My favorite nursery Nimes France

Just about 30 minutes of winding and dirt roads lies an oasis of greenery. The name of the nursery is Botanic. The French are very clean and orderly as you will see!

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That looks amazing! I’m so glad everything is well in France.

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Did you pick up anything? Thanks for sharing.

“Botanica”…I passed a former horse farm in Lexington KY with that name on a sign along the highway.
Copycat maybe?

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I made a typo, it’s Botanic.

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Tres belle. Je vois beaucoup de varietes de fruits que je ne peux pas trouver aux Etas Unis. A votre avis, en general, est-ce que vous pensez que les varietes de fruits en Europe est plus delicieuse que les fruits aux Etats Unis?

Very beautiful. I see many varieities of fruits that I cannot find in the United States. In your opinion, in general, do you think that the varieties of fruits in Europe are more delicious than the fruits in the United States?

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Oui. C’est le terroir, je pense et le chaleur. Les deux éléments fait pour conditions extraordinaires ! Aussi le raison pour le bon vin. Chaleur et terroir.

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@mrsg47
I know some French but not much, so here is a little help from Google translate::wink:

Yes. It’s the “terroir”, I think and the warmth. Both elements made for extraordinary conditions! Also the reason for good wine. Warmth and “terroir”.

Terroir (/tɛˈrwɑːr/, French : [tɛʁwaʁ]; from terre, “land”) is a French term used to describe the environmental factors that affect a crop’s phenotype, including unique environment contexts, farming practices and a crop’s specific growth habitat.

Is “land” an acceptable translation to you? Or you have an English equivalent term for 'terroir"?

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Yes, the English equivalent term is “terroir”. :wink:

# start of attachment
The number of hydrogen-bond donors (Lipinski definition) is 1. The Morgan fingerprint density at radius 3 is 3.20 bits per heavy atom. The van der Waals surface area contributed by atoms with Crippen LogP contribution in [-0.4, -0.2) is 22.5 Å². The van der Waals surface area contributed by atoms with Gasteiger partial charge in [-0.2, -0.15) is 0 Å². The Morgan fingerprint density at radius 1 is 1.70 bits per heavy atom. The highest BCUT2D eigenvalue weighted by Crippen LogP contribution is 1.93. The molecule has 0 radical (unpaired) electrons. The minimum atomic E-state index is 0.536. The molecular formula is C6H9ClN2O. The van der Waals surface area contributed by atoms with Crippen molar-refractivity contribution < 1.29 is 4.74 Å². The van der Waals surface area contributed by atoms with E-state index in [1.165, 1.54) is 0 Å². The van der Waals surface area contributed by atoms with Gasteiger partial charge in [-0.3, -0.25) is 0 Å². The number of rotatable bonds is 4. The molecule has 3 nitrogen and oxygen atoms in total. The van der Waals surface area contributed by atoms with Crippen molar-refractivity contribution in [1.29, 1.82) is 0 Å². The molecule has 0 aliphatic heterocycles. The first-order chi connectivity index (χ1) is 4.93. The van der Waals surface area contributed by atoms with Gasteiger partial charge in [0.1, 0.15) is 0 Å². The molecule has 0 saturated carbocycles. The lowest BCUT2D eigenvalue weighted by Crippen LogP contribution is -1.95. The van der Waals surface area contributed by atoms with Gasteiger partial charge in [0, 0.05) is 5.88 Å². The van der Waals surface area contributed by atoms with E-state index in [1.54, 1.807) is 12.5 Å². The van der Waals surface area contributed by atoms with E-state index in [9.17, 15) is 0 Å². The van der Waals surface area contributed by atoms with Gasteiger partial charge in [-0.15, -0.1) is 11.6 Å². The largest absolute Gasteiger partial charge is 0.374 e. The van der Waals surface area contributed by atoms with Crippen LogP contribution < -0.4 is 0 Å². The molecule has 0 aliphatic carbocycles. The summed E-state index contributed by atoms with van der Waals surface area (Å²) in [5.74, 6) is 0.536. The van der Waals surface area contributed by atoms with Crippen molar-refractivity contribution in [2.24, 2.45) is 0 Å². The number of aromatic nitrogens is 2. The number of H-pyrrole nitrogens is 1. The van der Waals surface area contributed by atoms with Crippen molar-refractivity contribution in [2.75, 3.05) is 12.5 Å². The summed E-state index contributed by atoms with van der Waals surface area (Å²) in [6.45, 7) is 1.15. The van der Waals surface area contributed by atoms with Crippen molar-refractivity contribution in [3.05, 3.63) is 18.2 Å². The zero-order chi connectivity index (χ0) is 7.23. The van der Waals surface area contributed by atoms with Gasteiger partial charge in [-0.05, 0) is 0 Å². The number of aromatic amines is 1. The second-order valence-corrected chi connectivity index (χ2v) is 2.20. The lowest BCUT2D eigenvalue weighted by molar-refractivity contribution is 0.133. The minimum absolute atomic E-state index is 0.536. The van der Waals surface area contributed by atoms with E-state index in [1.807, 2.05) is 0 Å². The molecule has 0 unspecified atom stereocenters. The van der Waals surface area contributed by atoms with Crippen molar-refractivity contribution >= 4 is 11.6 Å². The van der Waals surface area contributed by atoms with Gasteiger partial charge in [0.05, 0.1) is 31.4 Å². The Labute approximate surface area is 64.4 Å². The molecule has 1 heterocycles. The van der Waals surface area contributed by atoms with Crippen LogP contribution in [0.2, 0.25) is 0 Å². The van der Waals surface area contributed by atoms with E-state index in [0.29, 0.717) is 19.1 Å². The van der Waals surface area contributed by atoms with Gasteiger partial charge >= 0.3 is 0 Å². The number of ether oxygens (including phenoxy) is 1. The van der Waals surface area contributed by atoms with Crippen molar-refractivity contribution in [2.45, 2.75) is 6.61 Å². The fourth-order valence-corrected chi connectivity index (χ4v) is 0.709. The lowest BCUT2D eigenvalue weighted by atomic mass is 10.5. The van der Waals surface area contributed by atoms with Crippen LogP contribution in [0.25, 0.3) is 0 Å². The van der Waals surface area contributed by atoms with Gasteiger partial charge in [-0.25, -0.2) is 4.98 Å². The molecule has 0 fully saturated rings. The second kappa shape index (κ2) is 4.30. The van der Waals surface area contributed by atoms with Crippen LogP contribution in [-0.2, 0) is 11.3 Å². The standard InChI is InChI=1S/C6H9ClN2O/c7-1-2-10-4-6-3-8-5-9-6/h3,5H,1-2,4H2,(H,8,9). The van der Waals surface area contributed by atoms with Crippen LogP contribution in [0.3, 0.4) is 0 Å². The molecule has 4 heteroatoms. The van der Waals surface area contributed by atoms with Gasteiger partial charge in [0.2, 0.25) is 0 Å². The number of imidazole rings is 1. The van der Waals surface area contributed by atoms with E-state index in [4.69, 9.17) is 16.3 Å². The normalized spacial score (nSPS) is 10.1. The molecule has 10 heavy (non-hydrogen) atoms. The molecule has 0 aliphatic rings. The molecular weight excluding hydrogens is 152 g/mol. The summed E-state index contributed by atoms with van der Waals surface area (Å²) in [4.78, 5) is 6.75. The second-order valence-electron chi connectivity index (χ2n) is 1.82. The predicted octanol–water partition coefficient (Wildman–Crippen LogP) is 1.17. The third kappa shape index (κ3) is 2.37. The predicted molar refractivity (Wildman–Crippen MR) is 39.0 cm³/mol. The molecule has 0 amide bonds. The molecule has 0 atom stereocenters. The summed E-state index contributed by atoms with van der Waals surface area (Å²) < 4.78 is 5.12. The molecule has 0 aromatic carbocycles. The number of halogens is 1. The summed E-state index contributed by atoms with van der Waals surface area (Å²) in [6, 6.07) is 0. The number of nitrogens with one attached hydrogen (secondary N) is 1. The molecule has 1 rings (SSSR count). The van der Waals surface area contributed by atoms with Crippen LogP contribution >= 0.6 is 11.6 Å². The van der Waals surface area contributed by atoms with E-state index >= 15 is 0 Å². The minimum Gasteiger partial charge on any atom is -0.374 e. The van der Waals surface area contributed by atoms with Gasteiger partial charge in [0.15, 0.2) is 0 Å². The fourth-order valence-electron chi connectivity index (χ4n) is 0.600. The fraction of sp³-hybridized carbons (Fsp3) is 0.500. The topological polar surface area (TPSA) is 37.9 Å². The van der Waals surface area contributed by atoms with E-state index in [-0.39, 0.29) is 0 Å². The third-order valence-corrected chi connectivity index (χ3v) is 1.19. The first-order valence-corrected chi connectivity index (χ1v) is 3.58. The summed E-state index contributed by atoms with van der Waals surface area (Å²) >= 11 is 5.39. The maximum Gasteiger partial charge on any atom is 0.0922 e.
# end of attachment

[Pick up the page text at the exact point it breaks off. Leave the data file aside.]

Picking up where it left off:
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Thank you for your help.
From the definition from Oxford Languages, it seems like that term is for “wine” only, not “varieties of fruits” in general, as in Earlyriser’s question, so I wasn’t sure.

ter·roir

noun

  1. the complete natural environment in which a particular wine is produced, including factors such as the soil, topography, and climate.
  • the characteristic taste and flavor imparted to a wine by the environment in which it is produced.

noun: goût de terroir ; plural noun: goût de terroirs

I am happy to learn something new. Thanks again.

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I was half-joking but the English language was never shy about borrowing words. En passant, zeitgeist was usually not to miss a bon mot, and becoming such a smorgasbord of words helped it to reach the status of de facto lingua franca.

Apropos, here is a funny quote (supposedly by James Nicoll) I recently came across:
“The problem with defending the purity of the English language is that English is about as pure as a cribhouse whore. We don’t just borrow words; on occasion, English has pursued other languages down alleyways to beat them unconscious and rifle their pockets for new vocabulary.”

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That’s the first nursery I’ve seen,where the plants are on automatic watering.bb

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I am not good in language so I always admire who can speak several. It takes dedication to learn thoroughly. My eldest brother knows every word like “computer” in Vietnamese, while I just use it as is. I think the US English represents the melting pot we have become, and I have no problem with that. :smiley:

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Earth and elements

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Not true, the term is used for anything that is grown in the earth.

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Very funny !

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Every terrace or patio uses the same drip system for pots. All on timers.

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Je suis en d’accord avec vous. Mais il y a une autre raison que je pense que les fruits et particulierement les legumes goutent plus delicieux que aux Etats Unis: les francais et les Europeans gardent plus de varietes de legumes. Ainsi, il y a plus de choix de legumes et plus de vieux varietes.

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C’est vrai!